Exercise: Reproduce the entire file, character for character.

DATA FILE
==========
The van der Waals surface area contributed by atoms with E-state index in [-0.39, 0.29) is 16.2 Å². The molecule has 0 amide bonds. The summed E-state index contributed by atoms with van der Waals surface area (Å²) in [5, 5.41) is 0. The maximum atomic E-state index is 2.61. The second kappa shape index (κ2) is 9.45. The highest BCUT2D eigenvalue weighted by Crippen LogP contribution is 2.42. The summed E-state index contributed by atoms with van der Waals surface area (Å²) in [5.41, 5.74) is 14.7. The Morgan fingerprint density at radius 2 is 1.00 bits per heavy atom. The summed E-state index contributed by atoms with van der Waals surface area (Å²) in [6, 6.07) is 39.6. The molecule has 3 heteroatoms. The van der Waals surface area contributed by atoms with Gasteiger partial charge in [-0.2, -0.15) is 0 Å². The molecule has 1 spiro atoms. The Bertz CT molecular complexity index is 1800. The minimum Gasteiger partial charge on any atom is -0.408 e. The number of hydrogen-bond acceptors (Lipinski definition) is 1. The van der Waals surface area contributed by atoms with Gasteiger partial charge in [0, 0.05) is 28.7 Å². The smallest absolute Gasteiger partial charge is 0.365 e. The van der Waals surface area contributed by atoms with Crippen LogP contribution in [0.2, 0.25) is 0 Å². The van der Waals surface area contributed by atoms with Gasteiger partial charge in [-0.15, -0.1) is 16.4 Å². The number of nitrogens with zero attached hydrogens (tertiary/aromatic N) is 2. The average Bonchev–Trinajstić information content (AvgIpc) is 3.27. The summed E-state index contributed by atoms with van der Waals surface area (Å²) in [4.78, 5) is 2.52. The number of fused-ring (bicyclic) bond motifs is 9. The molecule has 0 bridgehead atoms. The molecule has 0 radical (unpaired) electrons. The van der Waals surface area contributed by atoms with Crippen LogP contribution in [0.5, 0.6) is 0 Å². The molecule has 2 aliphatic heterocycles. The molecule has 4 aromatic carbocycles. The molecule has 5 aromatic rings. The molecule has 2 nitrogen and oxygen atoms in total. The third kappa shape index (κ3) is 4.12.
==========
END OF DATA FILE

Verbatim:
The van der Waals surface area contributed by atoms with E-state index in [-0.39, 0.29) is 16.2 Å². The molecule has 0 amide bonds. The summed E-state index contributed by atoms with van der Waals surface area (Å²) in [5, 5.41) is 0. The maximum atomic E-state index is 2.61. The second kappa shape index (κ2) is 9.45. The highest BCUT2D eigenvalue weighted by Crippen LogP contribution is 2.42. The summed E-state index contributed by atoms with van der Waals surface area (Å²) in [5.41, 5.74) is 14.7. The Morgan fingerprint density at radius 2 is 1.00 bits per heavy atom. The summed E-state index contributed by atoms with van der Waals surface area (Å²) in [6, 6.07) is 39.6. The molecule has 3 heteroatoms. The van der Waals surface area contributed by atoms with Gasteiger partial charge in [-0.2, -0.15) is 0 Å². The molecule has 1 spiro atoms. The Bertz CT molecular complexity index is 1800. The minimum Gasteiger partial charge on any atom is -0.408 e. The number of hydrogen-bond acceptors (Lipinski definition) is 1. The van der Waals surface area contributed by atoms with Gasteiger partial charge in [0, 0.05) is 28.7 Å². The smallest absolute Gasteiger partial charge is 0.365 e. The van der Waals surface area contributed by atoms with Crippen LogP contribution in [0.2, 0.25) is 0 Å². The van der Waals surface area contributed by atoms with Gasteiger partial charge in [-0.15, -0.1) is 16.4 Å². The number of nitrogens with zero attached hydrogens (tertiary/aromatic N) is 2. The average Bonchev–Trinajstić information content (AvgIpc) is 3.27. The summed E-state index contributed by atoms with van der Waals surface area (Å²) in [4.78, 5) is 2.52. The number of fused-ring (bicyclic) bond motifs is 9. The molecule has 0 bridgehead atoms. The molecule has 0 radical (unpaired) electrons. The van der Waals surface area contributed by atoms with Crippen LogP contribution in [0.5, 0.6) is 0 Å². The molecule has 2 aliphatic heterocycles. The molecule has 4 aromatic carbocycles. The molecule has 5 aromatic rings. The molecule has 2 nitrogen and oxygen atoms in total. The third kappa shape index (κ3) is 4.12.